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Interview with Keiko Amemori

This page contains information which may be out-of-date or no longer relevant. It is kept here for archive purposes only.

In February 2012 we asked Keiko Amemori about Madame Butterfly and her return to Northern Ballet after a two year absence.

What is like being back at Northern Ballet after being away for over two years?

In many ways I feel like I haven’t been away at all as I have still been involved with Northern Ballet. Last and before the last Autumn I auditioned and rehearsed the children performing with the company in The Nutcracker. Also I am married to Hironao Takahashi (Premier Dancer) so I get to hear about the company all the time.

I have been able to return to training relatively easily as throughout my time away from Northern Ballet I kept in shape. The training method Northern Ballet use, the Ichino Method (developed by Northern Ballet Mistress Yoko Ichino) focuses on posture, bones and muscles and has helped me dance easier and more efficiently.

What projects have you been involved in whilst you have been away from the company?

During the first year after leaving the Company I had a break from dance. At that time I felt my body needed a break from dancing after so many years as a professional.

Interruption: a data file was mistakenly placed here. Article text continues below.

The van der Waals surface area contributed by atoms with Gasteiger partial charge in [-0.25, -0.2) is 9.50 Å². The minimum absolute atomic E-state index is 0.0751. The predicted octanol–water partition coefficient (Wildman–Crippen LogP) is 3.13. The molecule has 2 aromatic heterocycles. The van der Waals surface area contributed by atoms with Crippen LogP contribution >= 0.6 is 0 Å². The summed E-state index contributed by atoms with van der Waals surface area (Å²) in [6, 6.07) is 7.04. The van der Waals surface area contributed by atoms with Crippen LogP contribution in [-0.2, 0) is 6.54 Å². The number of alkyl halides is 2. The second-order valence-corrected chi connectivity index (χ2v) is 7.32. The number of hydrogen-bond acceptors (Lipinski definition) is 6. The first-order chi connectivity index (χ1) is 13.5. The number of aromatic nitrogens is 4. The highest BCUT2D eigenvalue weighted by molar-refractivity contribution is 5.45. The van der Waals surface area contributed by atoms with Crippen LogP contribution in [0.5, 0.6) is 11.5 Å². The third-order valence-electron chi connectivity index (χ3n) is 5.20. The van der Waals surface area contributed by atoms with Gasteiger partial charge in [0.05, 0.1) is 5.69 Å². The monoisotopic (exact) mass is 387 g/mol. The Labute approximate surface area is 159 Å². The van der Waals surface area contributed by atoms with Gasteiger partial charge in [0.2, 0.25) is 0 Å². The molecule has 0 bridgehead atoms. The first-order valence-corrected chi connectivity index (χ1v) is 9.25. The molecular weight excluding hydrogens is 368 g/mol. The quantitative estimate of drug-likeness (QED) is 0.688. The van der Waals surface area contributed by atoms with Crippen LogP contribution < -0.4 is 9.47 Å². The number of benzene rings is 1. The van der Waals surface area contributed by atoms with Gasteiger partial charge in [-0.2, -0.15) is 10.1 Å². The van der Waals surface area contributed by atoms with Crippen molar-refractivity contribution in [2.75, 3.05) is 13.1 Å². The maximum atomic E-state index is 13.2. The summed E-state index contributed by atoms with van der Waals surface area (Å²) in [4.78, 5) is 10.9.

After a year’s break, I started back dancing slowly. I worked with Wayne Sleep a former Royal Ballet Principal dancer, and toured the UK with his production ‘Precious Little Sleep’. It was a three man show which also involved Wayne and David Paul Kierce, another former Northern Ballet dancer. I also returned to my native Japan teaching classes, choreographing and performing. Other than dancing, I created a piece called “Flavour Fever” for Northern Ballet and Phoenix Dance Theatre's choreographic workshop.

Why did you decide to return to dance the role of Butterfly?

I felt privileged that David invited me to return to Northern Ballet to dance Butterfly, as the role has a special place in my heart. Butterfly was the first lead role I danced with Northern Ballet, back when the company first performed the production in 2002. It will be interesting for me to find out how I can develop within the role after having had more life experience.

Can you tell us a little more about Madame Butterfly, why would you recommend people to go and see this production?

Unlike opera version, David's Madame Butterfly has no lyrics. He has choreographed using a combination of movement and acting to tell the story without lyrics. It is a heartbreaking ballet. The audience will see Butterfly grow from a delicate young woman to strong and determined woman who is prepared to take her own life for what she believes in.

The production is beautifully staged to create the atmosphere of Japan. It is delicate, simple and reserved.

After your appearance as Butterfly at the Leeds Grand Theatre can Northern Ballet fans expect to see you taking to the stage with the Company again?

I’m not sure about my future plans but at the moment I am enjoying being back at Northern Ballet dancing Butterfly.


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